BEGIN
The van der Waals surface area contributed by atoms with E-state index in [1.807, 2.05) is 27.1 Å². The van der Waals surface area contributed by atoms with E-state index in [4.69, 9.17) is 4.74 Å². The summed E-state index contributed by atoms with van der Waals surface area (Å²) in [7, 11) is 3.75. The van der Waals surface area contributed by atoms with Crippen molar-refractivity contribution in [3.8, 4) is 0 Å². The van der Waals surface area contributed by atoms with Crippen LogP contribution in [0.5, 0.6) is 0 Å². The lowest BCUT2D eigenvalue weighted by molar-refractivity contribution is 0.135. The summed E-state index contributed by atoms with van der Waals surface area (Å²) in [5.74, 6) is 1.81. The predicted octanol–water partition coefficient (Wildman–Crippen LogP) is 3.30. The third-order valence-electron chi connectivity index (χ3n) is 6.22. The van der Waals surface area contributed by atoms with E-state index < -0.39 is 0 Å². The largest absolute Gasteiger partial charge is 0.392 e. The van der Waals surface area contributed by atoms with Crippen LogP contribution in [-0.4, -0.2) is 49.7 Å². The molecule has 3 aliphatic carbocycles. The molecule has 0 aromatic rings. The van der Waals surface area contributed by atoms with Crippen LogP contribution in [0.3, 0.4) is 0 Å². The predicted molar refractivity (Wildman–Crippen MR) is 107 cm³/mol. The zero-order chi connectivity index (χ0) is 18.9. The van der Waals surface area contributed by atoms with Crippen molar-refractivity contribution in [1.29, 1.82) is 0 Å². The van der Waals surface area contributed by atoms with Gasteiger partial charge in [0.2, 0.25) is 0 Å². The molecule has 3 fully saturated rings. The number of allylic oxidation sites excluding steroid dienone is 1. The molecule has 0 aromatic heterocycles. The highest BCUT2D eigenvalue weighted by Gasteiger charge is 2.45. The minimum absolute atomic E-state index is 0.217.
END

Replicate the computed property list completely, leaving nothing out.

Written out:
The van der Waals surface area contributed by atoms with E-state index in [1.807, 2.05) is 27.1 Å². The van der Waals surface area contributed by atoms with E-state index in [4.69, 9.17) is 4.74 Å². The summed E-state index contributed by atoms with van der Waals surface area (Å²) in [7, 11) is 3.75. The van der Waals surface area contributed by atoms with Crippen molar-refractivity contribution in [3.8, 4) is 0 Å². The van der Waals surface area contributed by atoms with Crippen LogP contribution in [0.5, 0.6) is 0 Å². The lowest BCUT2D eigenvalue weighted by molar-refractivity contribution is 0.135. The summed E-state index contributed by atoms with van der Waals surface area (Å²) in [5.74, 6) is 1.81. The predicted octanol–water partition coefficient (Wildman–Crippen LogP) is 3.30. The third-order valence-electron chi connectivity index (χ3n) is 6.22. The van der Waals surface area contributed by atoms with E-state index < -0.39 is 0 Å². The largest absolute Gasteiger partial charge is 0.392 e. The van der Waals surface area contributed by atoms with Crippen LogP contribution in [-0.4, -0.2) is 49.7 Å². The molecule has 3 aliphatic carbocycles. The molecule has 0 aromatic rings. The van der Waals surface area contributed by atoms with Crippen LogP contribution in [0.3, 0.4) is 0 Å². The predicted molar refractivity (Wildman–Crippen MR) is 107 cm³/mol. The zero-order chi connectivity index (χ0) is 18.9. The van der Waals surface area contributed by atoms with Crippen molar-refractivity contribution in [1.29, 1.82) is 0 Å². The van der Waals surface area contributed by atoms with Gasteiger partial charge in [0.2, 0.25) is 0 Å². The molecule has 3 fully saturated rings. The number of allylic oxidation sites excluding steroid dienone is 1. The molecule has 0 aromatic heterocycles. The highest BCUT2D eigenvalue weighted by Gasteiger charge is 2.45. The minimum absolute atomic E-state index is 0.217.